By Patsy R. Brumfield/NEMS Daily Journal
Studies come and go.
Some seem like hogwash. Others seem like genius.
Here’s an excellent example of the latter: A British economist reports that divorce rates are lower in families where husbands help out with the housework, shopping and child care.
I could have saved Wendy Sigl-Rushton a lot of time and expense, as she studied 3,500 British couples.
“This research … suggests that fathers’ contributions to unpaid work at home stabilizes marriage regardless of mother’s employment status,” Ms. Sigl-Rushton notes.
Her study analyzed married couples who had their first child in 1970, a time when most mothers of young children stayed home.
Sigl-Rushton says her result suggests that the risk of divorce among working mothers, while greater, is substantially reduced when fathers contribute more to housework and child care.
Hands up, ladies: How many of you would be happier if hubby helped more around the house and with the kids?
Next question: Have you told him you need his help?
Don’t expect Dad to have the same brilliant intuition that we females have. He’s sitting over there in his boxers with the remote in one hand and a dull stare on his face. He’s not naturally given to thinking, “Gee, how can I help my wife today?”
Dad, what you should be thinking is that the little lady of the house is likely to be in much more of a companionable, nay I say romantic mood, if you will give her a real bit of participation in what needs to be done.
Frankly, Dad, if you think about it, Mom probably has a day job. She’s out there at least as long as you are every day.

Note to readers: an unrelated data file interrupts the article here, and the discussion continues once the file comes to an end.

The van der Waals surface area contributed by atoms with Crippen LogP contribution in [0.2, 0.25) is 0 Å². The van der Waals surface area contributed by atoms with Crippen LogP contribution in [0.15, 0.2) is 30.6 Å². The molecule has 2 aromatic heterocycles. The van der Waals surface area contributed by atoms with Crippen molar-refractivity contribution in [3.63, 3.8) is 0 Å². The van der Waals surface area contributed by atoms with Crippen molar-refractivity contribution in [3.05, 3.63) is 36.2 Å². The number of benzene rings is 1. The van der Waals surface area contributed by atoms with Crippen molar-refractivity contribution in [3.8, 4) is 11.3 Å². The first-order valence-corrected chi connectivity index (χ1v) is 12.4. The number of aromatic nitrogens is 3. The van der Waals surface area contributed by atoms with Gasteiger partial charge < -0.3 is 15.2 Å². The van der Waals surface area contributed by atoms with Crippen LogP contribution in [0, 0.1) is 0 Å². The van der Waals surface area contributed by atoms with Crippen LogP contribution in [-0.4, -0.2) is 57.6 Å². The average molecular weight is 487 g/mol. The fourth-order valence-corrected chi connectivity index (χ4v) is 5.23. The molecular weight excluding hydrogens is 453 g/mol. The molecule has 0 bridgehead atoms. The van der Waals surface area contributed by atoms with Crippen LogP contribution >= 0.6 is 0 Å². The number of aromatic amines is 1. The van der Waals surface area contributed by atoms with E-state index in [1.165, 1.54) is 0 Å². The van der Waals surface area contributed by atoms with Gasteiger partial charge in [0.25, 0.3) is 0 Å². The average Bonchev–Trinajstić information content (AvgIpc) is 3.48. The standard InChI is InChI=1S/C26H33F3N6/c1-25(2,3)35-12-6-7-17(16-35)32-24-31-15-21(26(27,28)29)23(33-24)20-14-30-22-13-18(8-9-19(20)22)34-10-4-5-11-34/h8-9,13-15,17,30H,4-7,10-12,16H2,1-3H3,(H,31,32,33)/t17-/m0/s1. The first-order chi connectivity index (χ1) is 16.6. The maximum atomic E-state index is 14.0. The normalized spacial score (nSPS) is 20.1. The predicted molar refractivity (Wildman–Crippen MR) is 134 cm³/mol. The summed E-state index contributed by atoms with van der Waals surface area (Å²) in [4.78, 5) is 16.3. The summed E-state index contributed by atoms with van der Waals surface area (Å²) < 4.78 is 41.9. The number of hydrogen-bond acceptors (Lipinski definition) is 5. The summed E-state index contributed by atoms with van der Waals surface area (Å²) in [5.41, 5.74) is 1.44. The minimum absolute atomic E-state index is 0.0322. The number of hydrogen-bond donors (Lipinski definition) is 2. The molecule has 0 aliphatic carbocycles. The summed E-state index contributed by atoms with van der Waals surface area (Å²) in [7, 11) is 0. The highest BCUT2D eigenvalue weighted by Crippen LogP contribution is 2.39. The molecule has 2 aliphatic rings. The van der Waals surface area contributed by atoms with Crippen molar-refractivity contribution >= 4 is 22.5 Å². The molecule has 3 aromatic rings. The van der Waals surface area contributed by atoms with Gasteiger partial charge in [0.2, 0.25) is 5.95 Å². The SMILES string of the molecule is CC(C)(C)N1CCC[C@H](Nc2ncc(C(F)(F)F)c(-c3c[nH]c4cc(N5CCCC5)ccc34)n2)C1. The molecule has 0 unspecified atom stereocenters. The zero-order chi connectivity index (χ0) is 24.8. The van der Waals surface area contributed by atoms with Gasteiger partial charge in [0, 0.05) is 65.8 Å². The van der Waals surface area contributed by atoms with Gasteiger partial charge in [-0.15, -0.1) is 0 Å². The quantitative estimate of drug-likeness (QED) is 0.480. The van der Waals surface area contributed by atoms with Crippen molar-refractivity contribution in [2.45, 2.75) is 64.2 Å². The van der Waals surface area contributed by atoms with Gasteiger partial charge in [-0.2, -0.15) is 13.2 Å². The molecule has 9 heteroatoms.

But she’s the one expected to do the shopping, cook the meals and keep the little house tidy so that varmints don’t decide it looks like fun to walk across your sleeping face at night.
Mom, you are not Super Woman. I tried that back in the early ’80s, and, frankly, it was a disaster.
Oh, I could do all those things, have a couple of children, oversee new-home construction and work a job that took 24/7 devotion.
Sure, but “crash and burn” is not where you want to end up.
So, it’s up to you, little lady, to ask for his help in a calm, confident tone. Dad, I’m just feeling overwhelmed by all the work it takes here and at the office. I believe I can maintain my sanity and sweet disposition, if you will help me. Can we talk about how we can work together?
Then make a list of who’s going to do what, how and when. Post it on the fridge with a spot for a check-off. Set a monthly couple’s meeting to talk about how it’s going.
And just like that puppy you’re also working to crate-train, positive reinforcement is the best way to continue improvements.
Say thank you. Cook something nice for Sunday dinner.
Spray on that new perfume just before you retire for the night.
Be a good partner and the facilitator for making it work.
It’s a shame you have to be so intentional, but that’s just the way it is. Success will be delightful. Keep that in mind.
Contact Patsy R. Brumfield at (662) 678-1596 or firstname.lastname@example.org.